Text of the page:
We met this brave knight at the entrance, and he had no issues with posing for us (he was not quite as handsom once the helmet was off ...)
There were a couple of interesting demostration all over the place, and also really great food to buy.
This one will definitely go on our calender for next year.
I made a second t-shirt from the burda pattern I bought, this time a size smaller, which was much better. I had to improvise a bit, as I bought the blue patterned fabric a few years back, thinking of making yet another shirt, but found that the result (half way along) was not what I wanted. I didn't want to throw the fabric away, but didn't have enough for a full shirt. So I bought some more blue jersey, and made the upper front and the back in plain blue.
The shirt itself is okay, but there was one problem I couldn't fix. At the neck line, when I used the twin needles, several stitches were skipped. It happened only on the blue fabric, the other one was okay.
The root cause is that the twin needle I have (2.5mm) is not really for jersey.
I did buy one for jersey with a 4mm gap, but that one doesn't want to fit in my machine (when I try to tighten it, it just falls out again). It should fit (as the numbering and size should be the same as the other needle), but well, it doesn't.
After I bought the dress dummy, I thought to start small with a simple shirt without any frills.
It was challenge enough for the beginning.
Sewing clothing is quite different than sewing a quilt pattern. Just preparing the pattern is not so easy. What size to pick (a picked wrong, by the way - I should have gone down at least a size, if not two).
The fabric is different, more stretchy than quilter's cotton and the transfer from pattern to fabric was tricky (that fabric is quite slippery and just doesn't want to get marked)
Then 3D sewing has additional traps. The neckline refuses to lay flat (I can smooth it a little when on the doll, but wearing it, it does stand out)
All in all, I learned a lot, so I do have that. The shirt is too big, but I propably will leave it as it is, and will get farbic for a second try soon.
Knitting wise, I finished this shawl for a collegue of mine who is leaving the company in October. She always complains it's too cold in the office...
The pattern is called Ley Lines by Loji Locatelli. The yarn is Drachenwolle Merino 500, a new long transition yarn I've bougth this year at the Schwabsburger Wollfest.
I finished this quilt a couple of weeks ago but still don't know what to call it.
The working name was 'The Blue HST Quilt' but this is a bit boring. Though, it decripes exactly what it is. It's mostly blue and it's made entirely with HSTs (half square triangles). I used fabric from various charm packs and also some I cut from my stash. Each block is made from four identical HSTs, all pointing in the same direction.
It's a decent sized quilt, about 140 x 160cm.
Quilting is simple straight lines with my walking foot, left and right of the block connecting seams. Backing is pretty much what I had left from the Bookshelf Quilt (a flanell duvet cover) and even the batting is left overs from the last three quilts I've made.
It doesn't have a home yet, so it may stay with me. Or maybe not ...
Isolde's job is going to be to help my sew clothing that actually fits me. Not an easy job, I'm sure, but she seems to be fair game.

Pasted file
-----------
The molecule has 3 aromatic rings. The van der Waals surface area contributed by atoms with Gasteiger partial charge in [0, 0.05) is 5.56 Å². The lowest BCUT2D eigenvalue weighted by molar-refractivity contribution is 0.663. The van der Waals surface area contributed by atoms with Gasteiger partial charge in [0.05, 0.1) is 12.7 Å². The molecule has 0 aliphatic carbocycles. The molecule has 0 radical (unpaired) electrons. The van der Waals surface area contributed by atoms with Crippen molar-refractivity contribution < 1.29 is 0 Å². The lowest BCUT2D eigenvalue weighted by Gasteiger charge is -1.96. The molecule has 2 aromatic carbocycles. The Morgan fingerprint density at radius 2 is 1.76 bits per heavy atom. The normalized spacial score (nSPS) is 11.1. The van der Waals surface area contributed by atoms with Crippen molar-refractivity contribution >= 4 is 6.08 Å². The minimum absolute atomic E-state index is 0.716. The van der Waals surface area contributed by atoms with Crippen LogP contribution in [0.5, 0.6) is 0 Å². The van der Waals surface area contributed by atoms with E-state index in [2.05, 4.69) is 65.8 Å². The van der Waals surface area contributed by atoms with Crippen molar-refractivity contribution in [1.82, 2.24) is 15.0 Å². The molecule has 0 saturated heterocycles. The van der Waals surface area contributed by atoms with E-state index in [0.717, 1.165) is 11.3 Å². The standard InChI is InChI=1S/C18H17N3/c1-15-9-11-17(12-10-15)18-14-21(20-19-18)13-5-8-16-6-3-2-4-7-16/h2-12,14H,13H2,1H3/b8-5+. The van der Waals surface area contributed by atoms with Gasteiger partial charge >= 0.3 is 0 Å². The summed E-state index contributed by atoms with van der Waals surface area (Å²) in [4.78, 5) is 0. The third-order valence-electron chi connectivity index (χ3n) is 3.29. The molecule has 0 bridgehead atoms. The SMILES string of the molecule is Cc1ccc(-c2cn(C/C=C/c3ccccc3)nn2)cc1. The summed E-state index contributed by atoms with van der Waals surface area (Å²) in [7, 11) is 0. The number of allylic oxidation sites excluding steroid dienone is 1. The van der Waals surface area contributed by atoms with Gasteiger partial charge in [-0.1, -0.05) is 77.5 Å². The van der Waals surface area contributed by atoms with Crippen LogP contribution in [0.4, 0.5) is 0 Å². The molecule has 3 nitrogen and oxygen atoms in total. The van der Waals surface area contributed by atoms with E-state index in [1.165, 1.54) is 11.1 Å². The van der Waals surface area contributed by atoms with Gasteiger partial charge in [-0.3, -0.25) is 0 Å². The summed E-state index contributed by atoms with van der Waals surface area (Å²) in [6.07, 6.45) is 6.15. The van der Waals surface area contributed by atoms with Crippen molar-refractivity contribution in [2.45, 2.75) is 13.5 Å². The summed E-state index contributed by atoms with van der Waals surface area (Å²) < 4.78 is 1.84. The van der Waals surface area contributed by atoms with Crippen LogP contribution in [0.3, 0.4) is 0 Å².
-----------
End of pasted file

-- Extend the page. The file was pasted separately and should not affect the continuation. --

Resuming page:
Another part of her job is going to be to model some of the stuff I'm knitting (or have been knitting), as in this case the cardigan which I actually already finished back in March. The pattern is called Rocio by joji Locatelli (though there are some hefty modifications). I knitting the cardigan using various lace yarns from my stash held two together. Somehow I have a lot of different blue yarn sitting around, most of it too little to become something useful, so I decided to throw everything together and do this.
I'm quite happy with the result, though it's much too hot to wear right now.
It's summer, so it's too hot to sew (besides, I've been away for two weeks, which doesn't help)
All I made lately is a pouch following Noodlehead's pattern for the 'Canvas Pencil Pouch'
Quick, nice and easy to make. Just the way I like it.
I used some of my cork fabric for the exterior and really like it in combination with the gold accented fabric.
The pouch is currently holding the prepared pieces for my EPP project.
Nineteen stars are finished. I guess it will take some more time.
After taking everything out of my old kitchen and see it go to the trash heap, I got the new kitchen installed last week.
It is not a very big kitchen, as my appartment is not that big to begin with, but it has quite a few really nice new appliances, so definitely an upgrade.
One of those new appliances is an induction stovetop. As my old pans don't work with the new stove (luckily, the pots were pretty much all okay), I needed new ones. And as I didn't want to get any scratches on those new pans, I made some quick protectors.
The colors are rather drape, I admit, but as those are pans, and won't stay perfectly clean for the rest of their life (if my old pans are anything to got with) I thought it a good idea to pull out some brown/gray/black fabric bundle I bought years ago (though I have no idea what I wanted them for originally)
A little bit more colorful is that pin cushion, which was made from left overs from the placesets I make for my parents.
One of those little HSTs comes to 1/2". They are really tiny.
I think it turned out super cute and so did my friend who got it from me as a little present.
This weekend two days of aeronautics took place at Frankfurt Airport. There were a lot of information about jobs in and around the airport and also 30 airplanes ranging from oldtimers from around the time of WW2, the world's biggest passanger plane (Airbuss A380), to next generation fuel cell powered planes.
My favorites were the oldtimers. Those old planes still had style.
Some of them even had wooden propellers.
The A380 is one big plane!
We went on Saturday afternoon, and it was relatively empty. I actually went back on Sunday, and found more people about